D&D General Hasbro activist begins proxy fight, urges Dungeons & Dragons spinoff

beancounter

(I/Me/Mine)
It's always best to have a diversified portfolio, whether you're an individual investing in stocks, or a company holding a variety products or brand names.

The basic idea is that if one part of your portfolio does poorly, you still have others that will keep your ROI from tanking.
 

log in or register to remove this ad

Divine1943

Explorer
This article was posted on the front page of the Wall Street Journal today. Below is a snippet. Could be a v. v. big deal. The implications of this is that if WoTC is spun off another company could buy it. And the only ones really with that kind of market cap are your really big ones. Worth watching this closely.


A little-known activist investor is seeking to add several directors to Hasbro Inc.’s board and is urging the toy maker to make changes including a spinoff of its fast-growing unit housing games such as Dungeons & Dragons.

Alta Fox Capital Management LLC, which has a 2.5% stake in Hasbro worth roughly $325 million, has nominated five directors to its board, according to a letter viewed by The Wall Street Journal that will be sent to the company’s shareholders. Shareholders will vote on director nominees at Hasbro’s annual meeting this spring.

Alta Fox, which says in the letter that it has spoken to Hasbro, noted that the company’s stock price is lower than it was five years ago and has significantly trailed the broader market. Alta Fox believes Hasbro could double its valuation by spinning off the unit that houses the Dungeons & Dragons business.

Hasbro said in a statement it will review Alta Fox’s nominees. It said it is excited to welcome its new chief executive officer, Chris Cocks, who previously led the unit housing Dungeons & Dragons, known as Wizards of the Coast and Digital Gaming.
 

Divine1943

Explorer
It is worth quoting two more sections:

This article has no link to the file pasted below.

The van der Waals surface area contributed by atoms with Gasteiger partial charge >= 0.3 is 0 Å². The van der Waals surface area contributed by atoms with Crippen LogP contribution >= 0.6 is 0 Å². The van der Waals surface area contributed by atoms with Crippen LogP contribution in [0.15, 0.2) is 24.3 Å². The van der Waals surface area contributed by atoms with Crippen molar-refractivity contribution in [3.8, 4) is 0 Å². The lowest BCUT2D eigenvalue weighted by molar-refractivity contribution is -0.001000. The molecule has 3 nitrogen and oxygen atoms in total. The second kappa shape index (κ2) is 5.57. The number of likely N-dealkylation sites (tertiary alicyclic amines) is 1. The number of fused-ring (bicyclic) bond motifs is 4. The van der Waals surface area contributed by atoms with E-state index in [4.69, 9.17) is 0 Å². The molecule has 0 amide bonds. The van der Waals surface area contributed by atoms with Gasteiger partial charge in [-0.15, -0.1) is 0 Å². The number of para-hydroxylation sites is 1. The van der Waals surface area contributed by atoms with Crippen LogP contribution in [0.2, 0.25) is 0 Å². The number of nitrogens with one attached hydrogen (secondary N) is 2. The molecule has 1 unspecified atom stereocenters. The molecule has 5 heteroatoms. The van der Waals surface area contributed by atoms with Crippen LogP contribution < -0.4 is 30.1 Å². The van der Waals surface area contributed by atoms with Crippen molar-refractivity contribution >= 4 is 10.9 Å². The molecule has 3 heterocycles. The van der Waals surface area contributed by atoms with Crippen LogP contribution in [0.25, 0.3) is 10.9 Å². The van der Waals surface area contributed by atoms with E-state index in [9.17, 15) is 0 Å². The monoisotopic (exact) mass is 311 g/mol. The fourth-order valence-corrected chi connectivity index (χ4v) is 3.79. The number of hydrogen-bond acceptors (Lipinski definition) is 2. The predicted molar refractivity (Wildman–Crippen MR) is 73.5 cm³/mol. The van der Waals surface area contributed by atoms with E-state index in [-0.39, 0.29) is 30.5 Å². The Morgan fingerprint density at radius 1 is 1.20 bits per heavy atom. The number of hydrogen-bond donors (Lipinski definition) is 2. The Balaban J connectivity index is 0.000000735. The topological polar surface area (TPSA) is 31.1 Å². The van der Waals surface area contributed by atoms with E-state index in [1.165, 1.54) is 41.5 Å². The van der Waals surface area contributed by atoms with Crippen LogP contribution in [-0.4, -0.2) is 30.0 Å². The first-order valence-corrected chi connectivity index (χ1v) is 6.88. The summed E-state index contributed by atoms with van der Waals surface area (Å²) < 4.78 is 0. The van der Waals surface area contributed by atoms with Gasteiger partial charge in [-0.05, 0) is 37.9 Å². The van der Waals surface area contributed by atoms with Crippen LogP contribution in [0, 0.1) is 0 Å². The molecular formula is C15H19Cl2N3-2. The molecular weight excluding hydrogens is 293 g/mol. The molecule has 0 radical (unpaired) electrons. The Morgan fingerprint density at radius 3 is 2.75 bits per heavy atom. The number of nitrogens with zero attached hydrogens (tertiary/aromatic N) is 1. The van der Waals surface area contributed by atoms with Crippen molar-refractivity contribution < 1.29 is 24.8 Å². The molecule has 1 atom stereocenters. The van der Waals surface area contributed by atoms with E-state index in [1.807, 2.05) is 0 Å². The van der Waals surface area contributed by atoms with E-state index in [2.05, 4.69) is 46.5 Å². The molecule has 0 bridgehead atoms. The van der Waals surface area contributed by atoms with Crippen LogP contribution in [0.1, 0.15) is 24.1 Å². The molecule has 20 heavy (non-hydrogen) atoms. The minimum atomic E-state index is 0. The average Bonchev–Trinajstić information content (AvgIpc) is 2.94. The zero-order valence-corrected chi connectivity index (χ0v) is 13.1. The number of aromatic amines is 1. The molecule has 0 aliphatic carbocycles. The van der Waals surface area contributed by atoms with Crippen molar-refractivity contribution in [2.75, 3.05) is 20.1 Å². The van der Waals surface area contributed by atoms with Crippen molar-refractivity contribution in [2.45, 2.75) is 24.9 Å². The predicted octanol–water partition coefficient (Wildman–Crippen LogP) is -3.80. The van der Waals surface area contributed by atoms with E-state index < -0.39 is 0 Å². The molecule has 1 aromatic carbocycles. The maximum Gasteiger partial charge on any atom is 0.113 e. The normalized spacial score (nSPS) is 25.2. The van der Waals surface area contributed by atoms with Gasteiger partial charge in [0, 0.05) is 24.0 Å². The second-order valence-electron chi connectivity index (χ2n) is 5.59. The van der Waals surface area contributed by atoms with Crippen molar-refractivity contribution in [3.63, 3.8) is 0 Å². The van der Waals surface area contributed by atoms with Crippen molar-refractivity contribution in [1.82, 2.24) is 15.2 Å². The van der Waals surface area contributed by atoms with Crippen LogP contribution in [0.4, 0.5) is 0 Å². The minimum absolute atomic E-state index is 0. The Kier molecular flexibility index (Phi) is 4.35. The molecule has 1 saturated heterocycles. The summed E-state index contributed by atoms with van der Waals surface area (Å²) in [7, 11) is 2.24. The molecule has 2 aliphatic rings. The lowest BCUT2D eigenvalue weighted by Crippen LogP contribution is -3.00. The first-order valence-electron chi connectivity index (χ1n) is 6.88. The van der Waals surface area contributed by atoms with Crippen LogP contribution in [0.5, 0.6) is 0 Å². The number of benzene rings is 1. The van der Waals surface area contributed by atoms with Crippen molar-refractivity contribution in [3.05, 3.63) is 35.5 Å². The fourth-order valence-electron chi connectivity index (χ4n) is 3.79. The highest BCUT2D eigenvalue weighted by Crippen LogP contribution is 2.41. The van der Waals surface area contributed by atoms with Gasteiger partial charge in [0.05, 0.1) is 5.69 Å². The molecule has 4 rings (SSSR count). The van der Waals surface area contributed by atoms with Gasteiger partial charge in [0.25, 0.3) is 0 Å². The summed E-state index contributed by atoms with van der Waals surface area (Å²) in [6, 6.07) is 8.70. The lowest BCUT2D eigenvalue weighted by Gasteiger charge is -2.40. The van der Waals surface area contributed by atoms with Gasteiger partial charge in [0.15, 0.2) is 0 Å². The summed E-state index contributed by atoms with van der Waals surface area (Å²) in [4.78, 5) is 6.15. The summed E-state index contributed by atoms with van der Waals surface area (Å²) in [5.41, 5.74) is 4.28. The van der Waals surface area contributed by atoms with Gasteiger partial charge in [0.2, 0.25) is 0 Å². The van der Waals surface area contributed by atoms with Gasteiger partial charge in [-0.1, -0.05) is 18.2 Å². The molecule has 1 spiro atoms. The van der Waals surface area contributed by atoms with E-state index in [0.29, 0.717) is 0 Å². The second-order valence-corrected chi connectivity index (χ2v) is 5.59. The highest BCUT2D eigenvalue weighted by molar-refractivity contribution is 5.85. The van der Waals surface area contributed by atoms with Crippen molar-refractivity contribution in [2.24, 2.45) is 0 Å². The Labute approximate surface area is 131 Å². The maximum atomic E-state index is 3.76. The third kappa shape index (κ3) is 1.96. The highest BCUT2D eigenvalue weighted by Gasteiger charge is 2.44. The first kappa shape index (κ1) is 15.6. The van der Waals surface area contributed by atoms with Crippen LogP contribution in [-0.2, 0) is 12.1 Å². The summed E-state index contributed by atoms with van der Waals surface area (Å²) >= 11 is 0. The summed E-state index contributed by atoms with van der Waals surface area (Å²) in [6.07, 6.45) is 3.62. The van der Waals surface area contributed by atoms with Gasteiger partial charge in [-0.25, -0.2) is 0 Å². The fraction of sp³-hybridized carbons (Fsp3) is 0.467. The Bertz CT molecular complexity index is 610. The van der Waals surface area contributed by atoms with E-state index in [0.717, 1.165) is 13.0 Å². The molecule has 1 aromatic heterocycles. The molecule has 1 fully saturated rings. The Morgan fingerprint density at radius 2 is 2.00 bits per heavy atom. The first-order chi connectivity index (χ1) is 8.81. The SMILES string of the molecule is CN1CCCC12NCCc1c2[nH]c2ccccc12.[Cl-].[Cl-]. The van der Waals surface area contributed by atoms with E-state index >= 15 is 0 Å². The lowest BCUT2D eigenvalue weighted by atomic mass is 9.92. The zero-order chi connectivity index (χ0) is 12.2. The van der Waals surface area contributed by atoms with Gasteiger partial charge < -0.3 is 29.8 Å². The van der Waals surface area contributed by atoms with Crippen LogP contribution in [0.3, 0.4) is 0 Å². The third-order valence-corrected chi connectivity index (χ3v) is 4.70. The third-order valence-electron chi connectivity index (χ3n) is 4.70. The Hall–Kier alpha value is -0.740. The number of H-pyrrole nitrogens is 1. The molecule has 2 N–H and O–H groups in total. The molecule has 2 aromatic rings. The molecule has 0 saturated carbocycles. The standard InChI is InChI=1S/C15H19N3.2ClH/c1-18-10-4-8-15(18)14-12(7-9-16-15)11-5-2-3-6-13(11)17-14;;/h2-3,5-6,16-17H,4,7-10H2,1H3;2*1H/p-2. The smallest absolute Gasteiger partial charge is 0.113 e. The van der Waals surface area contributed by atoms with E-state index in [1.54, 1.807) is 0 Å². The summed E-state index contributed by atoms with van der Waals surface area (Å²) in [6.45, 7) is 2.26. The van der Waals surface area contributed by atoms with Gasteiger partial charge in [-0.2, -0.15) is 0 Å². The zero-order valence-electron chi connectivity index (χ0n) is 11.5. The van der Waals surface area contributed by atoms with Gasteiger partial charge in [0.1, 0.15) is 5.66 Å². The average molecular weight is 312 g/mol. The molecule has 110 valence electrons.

“Alta Fox estimates in the letter that if the division was separated, it could be worth roughly as much as Hasbro, or $13 billion or more.”

That’s a lot of freaking money.

“The activist takes issue with Hasbro’s capital allocation, including its acquisition of Entertainment One in 2019, and its Brand Blueprint strategy, which focuses on promotion through multimedia storytelling.
 


The activist’s theory (and this is a common one) that the sum of the parts is worth less than two stand alone companies. That WoTC’s valuation is dragged down by the lower numbers for the rest of Hasbro and that without WoTC the rest of Hasbro would be forced to do better.

The Board (and management) owns relatively little stock, Hasbro is broadly owned by the public.

The WSJ article was weird in that it mentioned D&D over and over and only one mention of Magic the Gathering which is a much more popular game.

Hasbro invested quite a lot of their cash flow into media assets the past decade and not as much in growing their core games and toys business. They have generally fumbled digital gaming.

Years ago I bought enough stock so that the dividend would pay for about what I was spending on Magic then. I switched to D&D about 5 years ago (switched back is more accurate) and the stock has more than doubled since I bought it, but it has been very stagnant the past while.

Decent cash flow generation and stock price underperformance often draws activists.
 






Parmandur

Book-Friend

Activists explaining their case.
Um, wow, being angry Magic players seems to be at the core of this, under the "Players" option from the hamburger menu:

"Alta Fox’s commitment to our investment in Hasbro is unique in more ways than one: we are also players of Magic: The Gathering (“MTG”), have participated in recent Arena opens and are acutely aware of customers’ collective frustrations with Wizards under Hasbro’s current model."

And they cite a video from "The Professor" as evidence of Hasbro issues!

This is some high level needed.

I really like the Brand strategy, so I hope this effort crashes and burns. And I don't rust the slick presentation, neither.
 

Umbran

Mod Squad
Staff member

Activists explaining their case.

The idea that whoever they are nominating for the board is "independent" is pretty laughable, I'm sorry to say.

Using performance for the last 12 months is also highly questionable. The covid epidemic has been a special period, and while it would be great if WotC were to perform similarly in the future, anyone making major long-term financial decisions based on such an assumption is taking a heck of a risk.